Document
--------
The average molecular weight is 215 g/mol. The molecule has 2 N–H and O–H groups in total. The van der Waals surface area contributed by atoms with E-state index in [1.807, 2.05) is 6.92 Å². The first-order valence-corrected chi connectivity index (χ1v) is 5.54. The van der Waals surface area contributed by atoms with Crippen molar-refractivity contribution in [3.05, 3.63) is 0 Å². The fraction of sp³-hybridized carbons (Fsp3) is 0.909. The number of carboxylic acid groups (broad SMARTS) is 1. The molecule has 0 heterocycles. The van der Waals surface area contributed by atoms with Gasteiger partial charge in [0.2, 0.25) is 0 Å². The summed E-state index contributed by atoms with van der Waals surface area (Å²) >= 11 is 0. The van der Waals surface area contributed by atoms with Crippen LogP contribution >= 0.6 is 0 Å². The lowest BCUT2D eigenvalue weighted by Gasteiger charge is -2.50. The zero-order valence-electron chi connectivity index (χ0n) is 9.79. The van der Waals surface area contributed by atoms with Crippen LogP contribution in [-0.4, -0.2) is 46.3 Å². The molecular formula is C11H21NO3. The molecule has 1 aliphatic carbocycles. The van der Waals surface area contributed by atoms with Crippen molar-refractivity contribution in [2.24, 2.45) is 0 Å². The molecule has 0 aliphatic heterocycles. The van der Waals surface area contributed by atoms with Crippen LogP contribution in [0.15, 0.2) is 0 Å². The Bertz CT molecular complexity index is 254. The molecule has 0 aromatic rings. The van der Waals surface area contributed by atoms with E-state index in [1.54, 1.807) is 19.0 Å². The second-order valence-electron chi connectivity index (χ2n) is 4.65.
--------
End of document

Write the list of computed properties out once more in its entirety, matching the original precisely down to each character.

The average molecular weight is 215 g/mol. The molecule has 2 N–H and O–H groups in total. The van der Waals surface area contributed by atoms with E-state index in [1.807, 2.05) is 6.92 Å². The first-order valence-corrected chi connectivity index (χ1v) is 5.54. The van der Waals surface area contributed by atoms with Crippen molar-refractivity contribution in [3.05, 3.63) is 0 Å². The fraction of sp³-hybridized carbons (Fsp3) is 0.909. The number of carboxylic acid groups (broad SMARTS) is 1. The molecule has 0 heterocycles. The van der Waals surface area contributed by atoms with Gasteiger partial charge in [0.2, 0.25) is 0 Å². The summed E-state index contributed by atoms with van der Waals surface area (Å²) >= 11 is 0. The van der Waals surface area contributed by atoms with Crippen LogP contribution >= 0.6 is 0 Å². The lowest BCUT2D eigenvalue weighted by Gasteiger charge is -2.50. The zero-order valence-electron chi connectivity index (χ0n) is 9.79. The van der Waals surface area contributed by atoms with Crippen LogP contribution in [-0.4, -0.2) is 46.3 Å². The molecular formula is C11H21NO3. The molecule has 1 aliphatic carbocycles. The van der Waals surface area contributed by atoms with Crippen molar-refractivity contribution in [2.24, 2.45) is 0 Å². The molecule has 0 aliphatic heterocycles. The van der Waals surface area contributed by atoms with Crippen LogP contribution in [0.15, 0.2) is 0 Å². The Bertz CT molecular complexity index is 254. The molecule has 0 aromatic rings. The van der Waals surface area contributed by atoms with E-state index in [1.54, 1.807) is 19.0 Å². The second-order valence-electron chi connectivity index (χ2n) is 4.65.